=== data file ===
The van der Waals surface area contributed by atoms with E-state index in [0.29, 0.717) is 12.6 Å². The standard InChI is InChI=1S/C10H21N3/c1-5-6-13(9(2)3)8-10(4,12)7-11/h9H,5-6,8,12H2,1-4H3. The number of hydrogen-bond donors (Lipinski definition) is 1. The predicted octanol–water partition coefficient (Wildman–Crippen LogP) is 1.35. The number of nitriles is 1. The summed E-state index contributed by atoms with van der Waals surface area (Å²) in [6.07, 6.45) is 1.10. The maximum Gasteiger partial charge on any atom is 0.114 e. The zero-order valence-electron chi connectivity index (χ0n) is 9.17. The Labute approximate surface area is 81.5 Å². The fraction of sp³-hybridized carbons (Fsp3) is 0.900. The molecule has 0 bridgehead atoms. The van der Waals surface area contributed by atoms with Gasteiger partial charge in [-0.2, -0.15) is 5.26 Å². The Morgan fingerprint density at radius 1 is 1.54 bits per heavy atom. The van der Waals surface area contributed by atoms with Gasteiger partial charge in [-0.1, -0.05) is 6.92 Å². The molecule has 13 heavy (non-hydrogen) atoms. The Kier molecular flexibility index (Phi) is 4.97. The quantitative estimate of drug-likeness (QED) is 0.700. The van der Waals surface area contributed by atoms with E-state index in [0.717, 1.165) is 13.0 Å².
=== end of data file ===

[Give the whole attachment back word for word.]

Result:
The van der Waals surface area contributed by atoms with E-state index in [0.29, 0.717) is 12.6 Å². The standard InChI is InChI=1S/C10H21N3/c1-5-6-13(9(2)3)8-10(4,12)7-11/h9H,5-6,8,12H2,1-4H3. The number of hydrogen-bond donors (Lipinski definition) is 1. The predicted octanol–water partition coefficient (Wildman–Crippen LogP) is 1.35. The number of nitriles is 1. The summed E-state index contributed by atoms with van der Waals surface area (Å²) in [6.07, 6.45) is 1.10. The maximum Gasteiger partial charge on any atom is 0.114 e. The zero-order valence-electron chi connectivity index (χ0n) is 9.17. The Labute approximate surface area is 81.5 Å². The fraction of sp³-hybridized carbons (Fsp3) is 0.900. The molecule has 0 bridgehead atoms. The van der Waals surface area contributed by atoms with Gasteiger partial charge in [-0.2, -0.15) is 5.26 Å². The Morgan fingerprint density at radius 1 is 1.54 bits per heavy atom. The van der Waals surface area contributed by atoms with Gasteiger partial charge in [-0.1, -0.05) is 6.92 Å². The molecule has 13 heavy (non-hydrogen) atoms. The Kier molecular flexibility index (Phi) is 4.97. The quantitative estimate of drug-likeness (QED) is 0.700. The van der Waals surface area contributed by atoms with E-state index in [0.717, 1.165) is 13.0 Å².